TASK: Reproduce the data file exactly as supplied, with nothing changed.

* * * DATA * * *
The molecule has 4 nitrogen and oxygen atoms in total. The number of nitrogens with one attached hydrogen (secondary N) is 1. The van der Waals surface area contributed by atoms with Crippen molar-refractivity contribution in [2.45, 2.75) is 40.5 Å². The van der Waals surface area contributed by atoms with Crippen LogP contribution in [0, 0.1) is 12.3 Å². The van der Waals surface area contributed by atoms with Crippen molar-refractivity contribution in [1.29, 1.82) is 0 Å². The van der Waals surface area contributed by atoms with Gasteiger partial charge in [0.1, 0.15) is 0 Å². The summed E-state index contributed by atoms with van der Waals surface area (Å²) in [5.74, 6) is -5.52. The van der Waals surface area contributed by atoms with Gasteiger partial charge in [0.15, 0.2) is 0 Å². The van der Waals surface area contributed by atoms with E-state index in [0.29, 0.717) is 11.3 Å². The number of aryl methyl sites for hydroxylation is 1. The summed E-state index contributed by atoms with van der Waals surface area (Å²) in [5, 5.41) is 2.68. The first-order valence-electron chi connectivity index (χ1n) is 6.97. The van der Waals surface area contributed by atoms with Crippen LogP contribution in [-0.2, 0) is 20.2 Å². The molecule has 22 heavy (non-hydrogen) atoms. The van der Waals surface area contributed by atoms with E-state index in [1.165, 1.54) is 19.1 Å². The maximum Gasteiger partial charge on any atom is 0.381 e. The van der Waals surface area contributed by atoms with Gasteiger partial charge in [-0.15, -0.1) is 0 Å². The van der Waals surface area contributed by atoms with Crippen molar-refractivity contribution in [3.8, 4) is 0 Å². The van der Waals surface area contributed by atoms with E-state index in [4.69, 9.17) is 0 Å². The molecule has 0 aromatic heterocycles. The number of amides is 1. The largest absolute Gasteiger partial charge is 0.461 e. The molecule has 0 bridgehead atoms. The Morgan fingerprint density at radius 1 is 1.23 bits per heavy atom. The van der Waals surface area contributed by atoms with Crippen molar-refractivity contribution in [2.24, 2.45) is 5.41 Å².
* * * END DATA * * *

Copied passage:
The molecule has 4 nitrogen and oxygen atoms in total. The number of nitrogens with one attached hydrogen (secondary N) is 1. The van der Waals surface area contributed by atoms with Crippen molar-refractivity contribution in [2.45, 2.75) is 40.5 Å². The van der Waals surface area contributed by atoms with Crippen LogP contribution in [0, 0.1) is 12.3 Å². The van der Waals surface area contributed by atoms with Crippen molar-refractivity contribution in [1.29, 1.82) is 0 Å². The van der Waals surface area contributed by atoms with Gasteiger partial charge in [0.1, 0.15) is 0 Å². The summed E-state index contributed by atoms with van der Waals surface area (Å²) in [5.74, 6) is -5.52. The van der Waals surface area contributed by atoms with Gasteiger partial charge in [0.15, 0.2) is 0 Å². The van der Waals surface area contributed by atoms with E-state index in [0.29, 0.717) is 11.3 Å². The number of aryl methyl sites for hydroxylation is 1. The summed E-state index contributed by atoms with van der Waals surface area (Å²) in [5, 5.41) is 2.68. The first-order valence-electron chi connectivity index (χ1n) is 6.97. The van der Waals surface area contributed by atoms with Crippen LogP contribution in [-0.2, 0) is 20.2 Å². The molecule has 22 heavy (non-hydrogen) atoms. The van der Waals surface area contributed by atoms with E-state index in [1.165, 1.54) is 19.1 Å². The maximum Gasteiger partial charge on any atom is 0.381 e. The van der Waals surface area contributed by atoms with Gasteiger partial charge in [-0.15, -0.1) is 0 Å². The van der Waals surface area contributed by atoms with Crippen molar-refractivity contribution in [3.8, 4) is 0 Å². The van der Waals surface area contributed by atoms with E-state index in [4.69, 9.17) is 0 Å². The molecule has 0 aromatic heterocycles. The number of amides is 1. The largest absolute Gasteiger partial charge is 0.461 e. The molecule has 0 bridgehead atoms. The Morgan fingerprint density at radius 1 is 1.23 bits per heavy atom. The van der Waals surface area contributed by atoms with Crippen molar-refractivity contribution in [2.24, 2.45) is 5.41 Å².